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Bulls Head Coach Billy Donovan: It’s So Good That My Team Is Melting Down After One Game

Billy Donovan stalks the sidelines at a Bulls home game.
Photo by Michael Reaves/Getty Images

Billy Donovan must be a glass-is-half-full kind of guy. The Chicago Bulls head coach, now in his fourth season on the job, found something to be positive about in the aftermath of Chicago's ugly 124–104 season-opening home loss Wednesday night to the upstart Oklahoma City Thunder: An encouraging sign that—despite all the bricked three-pointers and busted defensive rotations and bad feelings—there remained in his team's core a smoldering ember of competitive pride, ready to be stoked into a consuming blaze.

That encouraging sign: After the very first game of the season, Donovan's players kicked him out of the locker room so that they could talk in private about how awful everyone played. Donovan walked into the postgame locker room Wednesday night to find his players engaged in "heated conversations," the Chicago Tribune's Julia Poe reported, and interrupted them only long enough to meekly ask if they'd prefer for their head coach to remove himself from their midst. They said yes. To Donovan, this rules and is great.

"If that’s happening in Game 1, I think it’s in some ways really, really good," Donovan said, with a straight face, "because people are now stepping up saying, 'Hey, there’s certain things that have just got to be better.'" According to Donovan, this very super extremely encouraging airing of grievances after just 48 official minutes of basketball reflects a positive vibes-shift for this group, which is largely intact after last season's disappointing campaign. "That would have never happened last year, ever," Donovan said.

To Donovan, this means that his core players, several of whom have now been together for parts of four seasons, are more serious about winning than ever before. Though this commitment to excellence did not show up in their play—the Bulls folded like an umbrella when the visiting Thunder knocked down three consecutive three-pointers inside the first minute of the fourth quarter to open up and extend a double-digit lead—it was apparent in the way that they shooed their head coach out of the locker room afterward, leaving him largely in the dark about the substance of their confrontation.

Also it was very awesome and healthy when Bulls center Nikola Vucevic picked up a third-quarter frustration technical foul, and then he and Donovan yelled at each other on the sideline. All very positive signs of a team that is rowing together, toward victory. "I’ve said it before, I think confrontation is good," insisted Donovan, who, if he believes his own words as quoted in the Chicago Sun-Times, must therefore be feeling awesome about all of this. "He's probably not wrong for feeling like that. Maybe I could have handled it better with him, and he could have handled it better with me. I don’t blame him. I think it’s healthy, and it needs to happen."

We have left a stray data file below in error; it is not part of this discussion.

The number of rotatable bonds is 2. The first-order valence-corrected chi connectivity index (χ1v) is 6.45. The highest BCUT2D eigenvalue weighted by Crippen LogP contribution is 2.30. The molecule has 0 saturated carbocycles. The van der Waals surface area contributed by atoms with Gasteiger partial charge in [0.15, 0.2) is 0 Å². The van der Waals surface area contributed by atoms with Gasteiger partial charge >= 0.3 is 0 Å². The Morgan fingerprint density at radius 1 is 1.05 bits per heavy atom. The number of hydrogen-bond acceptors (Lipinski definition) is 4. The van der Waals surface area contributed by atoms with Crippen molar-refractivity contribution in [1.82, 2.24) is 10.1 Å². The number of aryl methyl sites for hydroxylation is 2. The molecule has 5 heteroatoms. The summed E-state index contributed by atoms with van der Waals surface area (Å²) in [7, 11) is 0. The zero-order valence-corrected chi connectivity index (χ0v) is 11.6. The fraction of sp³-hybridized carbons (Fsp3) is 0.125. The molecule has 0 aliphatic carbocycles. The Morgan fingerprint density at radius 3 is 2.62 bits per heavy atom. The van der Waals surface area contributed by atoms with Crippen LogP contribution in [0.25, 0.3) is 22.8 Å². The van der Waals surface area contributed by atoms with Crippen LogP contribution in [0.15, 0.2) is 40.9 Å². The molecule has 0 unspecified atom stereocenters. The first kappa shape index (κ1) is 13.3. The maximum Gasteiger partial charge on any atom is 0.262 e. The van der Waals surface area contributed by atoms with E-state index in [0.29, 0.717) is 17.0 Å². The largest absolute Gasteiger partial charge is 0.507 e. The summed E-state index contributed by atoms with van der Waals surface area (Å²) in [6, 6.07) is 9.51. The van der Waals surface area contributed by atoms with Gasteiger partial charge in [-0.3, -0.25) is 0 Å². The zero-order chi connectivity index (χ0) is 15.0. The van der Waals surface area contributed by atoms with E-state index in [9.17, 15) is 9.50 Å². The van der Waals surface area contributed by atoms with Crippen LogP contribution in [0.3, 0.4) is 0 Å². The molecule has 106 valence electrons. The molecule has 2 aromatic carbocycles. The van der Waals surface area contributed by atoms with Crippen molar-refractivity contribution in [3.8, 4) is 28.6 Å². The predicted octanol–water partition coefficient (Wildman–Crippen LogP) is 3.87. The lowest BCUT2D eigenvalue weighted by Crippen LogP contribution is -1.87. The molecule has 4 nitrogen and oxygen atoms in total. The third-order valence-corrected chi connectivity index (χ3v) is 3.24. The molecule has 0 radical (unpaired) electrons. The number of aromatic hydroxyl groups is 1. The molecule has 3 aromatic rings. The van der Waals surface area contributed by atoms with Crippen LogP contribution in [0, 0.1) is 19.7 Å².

Outsiders raised their eyebrows when it became apparent over the summer that Bulls personnel honcho Arturas Karnisovas was planning on keeping the gang together, banking on consistency and internal development to propel the Bulls into the East's top six. To mix things up for a stagnating group that finished last season in a very bad mood, the Bulls moved their training camp out of Chicago and down to Nashville, Tenn. The Bulls entered camp with a few lingering rotation concerns—Coby White won the starting point guard job vacated by a perma-crabbed Lonzo Ball, and the enigmatic Patrick Williams held off yappy veteran Torrey Craig in an entirely manufactured competition for the starting power forward spot—but this camp, as much as anything else, was supposed to be about building camaraderie and clearing lines of communication that became clogged amid last season's frustrations.

Mission accomplished! Gone are the days of returning stoically to your locker after one bad game against a rising team loaded down with young blue-chip talent. These new Bulls, in the spirit of camaraderie, shifted into crisis mode at the very first sign of trouble. Those lines of communication are wide open. Unless you are the head coach and would like to enter the locker room. Then, respectfully, sir: You can buzz off!

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